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Tuesday, February 25
Updated: February 28, 5:03 PM ET
 
The Phoniest Records in Sports

By Jeff Merron
SportsNation

Without true competition, without both sides doing everything they can to win, ballgames would be just exhibitions -- and who wants to watch a sports exhibition? Yet that's exactly what we get when athletes and coaches manipulate the action to make sure that certain records are achieved, or protected.

With Kobe Bryant pushing the limits of the team game to keep his streak of 40-point games alive, we thought we should take a moment to recognize some of the athletes who have gone above and beyond -- and out of bounds -- to make sure their names are in the record books.

Yes, there's more to life than just winning and losing -- there's also manipulating the game for selfish reasons. And we don't like it.

1. Pete Rose plays himself
On Sept. 11, 1985, Cincinnati Reds manager Pete Rose put first baseman Pete Rose in the lineup, and first baseman Pete Rose broke the all-time record for hits.

So what's wrong with this picture? Rose was the worst everyday player in the National League, that's what. He was a 44-year-old first baseman with a "slugging" percentage of .319.

 Rose
Rose really really wanted to be Hit King.

In 1985, manager Pete Rose gave first baseman Pete Rose 500 plate appearances, and he hit two home runs. Of course, he also had 91 singles, and, in the eyes of Rose, trying desperately to reach Ty Cobb's record of 4,191 base hits, a single was as good as a homer.

And who was on the bench as Rose pursued the record? Only budding stars Nick Esasky and Eric Davis, who would finish the year slugging .465 and .519, respectively, while getting fewer plate appearances than Rose.

But what's the harm, right? Well, the Reds finished in second place, 5.5 games behind the Dodgers. Another 500 plate appearances by Esasky and Davis might have made all the difference.

Was Rose betting against his own team when he broke Cobb's record? We don't know, but with a manager like Pete Rose, he should have been.

2. Oh, how unfair!
Sadaharu Oh, Japan's Babe Ruth, set the Japanese pro baseball record of 55 homers in 1964. Since then, two players -- both Americans -- have challenged and probably would have eclipsed his mark . . . if only Oh hadn't take extraordinary measures to protect his record.

In 1985, Randy Bass went into the final series of the season with 54 homers. But the opposing Tokyo Giants, managed by Sadaharu Oh, didn't allow Bass' bat to get anywhere near a baseball. They intentionally walked Bass in every at bat in the final two games, and he ended the season one shy of the record.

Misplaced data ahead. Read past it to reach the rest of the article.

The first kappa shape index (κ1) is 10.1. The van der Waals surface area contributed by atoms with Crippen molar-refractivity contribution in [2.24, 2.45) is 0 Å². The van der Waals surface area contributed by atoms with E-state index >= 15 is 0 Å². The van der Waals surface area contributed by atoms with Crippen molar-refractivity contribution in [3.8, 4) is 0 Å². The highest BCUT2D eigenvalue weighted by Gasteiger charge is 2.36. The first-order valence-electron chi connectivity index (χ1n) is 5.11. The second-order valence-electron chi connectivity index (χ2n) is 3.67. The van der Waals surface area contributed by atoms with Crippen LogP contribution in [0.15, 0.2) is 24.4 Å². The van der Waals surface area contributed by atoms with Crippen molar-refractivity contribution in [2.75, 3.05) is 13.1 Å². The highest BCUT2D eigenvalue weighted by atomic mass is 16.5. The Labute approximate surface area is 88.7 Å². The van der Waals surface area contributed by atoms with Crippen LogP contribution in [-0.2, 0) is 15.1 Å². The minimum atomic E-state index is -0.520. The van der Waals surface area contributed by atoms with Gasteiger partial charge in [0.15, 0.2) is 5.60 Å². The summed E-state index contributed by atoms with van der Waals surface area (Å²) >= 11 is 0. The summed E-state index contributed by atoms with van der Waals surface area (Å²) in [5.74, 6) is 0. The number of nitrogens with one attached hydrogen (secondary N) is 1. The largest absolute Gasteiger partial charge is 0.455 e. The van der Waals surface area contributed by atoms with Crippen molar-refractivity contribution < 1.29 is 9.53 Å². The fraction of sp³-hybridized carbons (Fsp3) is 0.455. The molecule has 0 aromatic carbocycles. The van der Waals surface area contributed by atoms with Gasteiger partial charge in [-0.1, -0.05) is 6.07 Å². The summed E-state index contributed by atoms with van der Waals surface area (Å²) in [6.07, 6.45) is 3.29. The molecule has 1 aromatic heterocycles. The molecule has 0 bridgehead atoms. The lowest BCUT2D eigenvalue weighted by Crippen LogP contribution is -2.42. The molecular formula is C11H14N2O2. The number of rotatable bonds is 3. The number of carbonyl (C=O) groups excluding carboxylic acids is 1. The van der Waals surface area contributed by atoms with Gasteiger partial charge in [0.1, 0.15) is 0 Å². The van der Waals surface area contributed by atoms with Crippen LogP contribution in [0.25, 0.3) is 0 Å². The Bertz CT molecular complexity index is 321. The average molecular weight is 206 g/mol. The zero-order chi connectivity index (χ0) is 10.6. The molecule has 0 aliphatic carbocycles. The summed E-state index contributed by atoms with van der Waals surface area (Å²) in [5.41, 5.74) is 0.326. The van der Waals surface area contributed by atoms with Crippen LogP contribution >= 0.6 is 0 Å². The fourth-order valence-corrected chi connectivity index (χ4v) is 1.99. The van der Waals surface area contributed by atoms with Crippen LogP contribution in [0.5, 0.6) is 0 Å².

In 2001, it looked like a rerun. Tuffy Rhodes managed to tie Oh's mark, hitting 55 for the Kintetsu Buffaloes, but then faced another Oh-managed team that refused to give him anything to hit. Oh's pitching coach, Yoshiharu Wakana, admitted, "I didn't want a foreigner to break the record."

In 2002, another repeat -- this time with Alex Cabrera, who also hit 55 with plenty of time left in the season. He'd remain at 55 -- and Oh would remain in the record book. "They didn't want me to get the record," Cabrera said. "The last 20 at-bats of the season, I think I only saw one strike. All records are for the Japanese."

3. Strahan "sacks" Favre
In one of the most notorious NFL plays ever, Michael Strahan's golfing buddy, Green Bay QB Brett Favre, took a dive right in front of Strahan in the last three minutes of the last game of the 2001 season, giving Strahan a "sack" and the new NFL single-season sack record. It is the biggest taint on Favre's Hall of Fame-worthy career, and a cheap record for the Giants defensive end.

4. UConn cons fans with farce
She hobbled onto the court late in Feb. 1998 with a ruptured Achilles tendon, and finished the deal that UConn coach Geno Auriemma had made with Villanova's head coach before the game -- let Nykesha Sales score an uncontested layup, and then we'll give you one, and then we'll start the real game.

Sales hit the bucket, breaking the Huskies' career scoring record, which had been held by Kerry Bascom.

Folks took notice. "What A Farce" read a headline in the next day's Hartford Courant.

5. Skywalker vs. the Iceman
It wasn't a "record" exactly, but it did set a new standard for NBA ballhogging.

On the last day of the 1977-78 season, in two separate games, Denver's David "Skywalker" Thompson and San Antonio's George "Iceman" Gervin put up 87 field goal attempts and 40 free throw attempts between them, all in the effort to steal the NBA scoring title from the other.

Going into the day, Thompson was averaging 26.6, just behind Gervin's 26.8. Thompson scored 32 in the first, a record for a quarter, and just kept firing, finishing with 73 points (albeit on stellar shooting of 28-for-38 from the field and 17-for-20 from the line).

That night, Gervin knew he needed 58 points to take back the scoring title, and his teammates fed him the ball until he got it -- a remarkable 63 points in 33 minutes, including a record 33 in a single quarter. He shot 23-for-49 from the field and 17-for 20 from the line.

"It took all 12 guys to want me to do it in order for it to happen," Gervin said after the game. "I was very nervous and missed my first six shots. But, my teammates encouraged me and lit a fire under me. They were just as excited about it as I was. It's that relationship that made that moment so very special."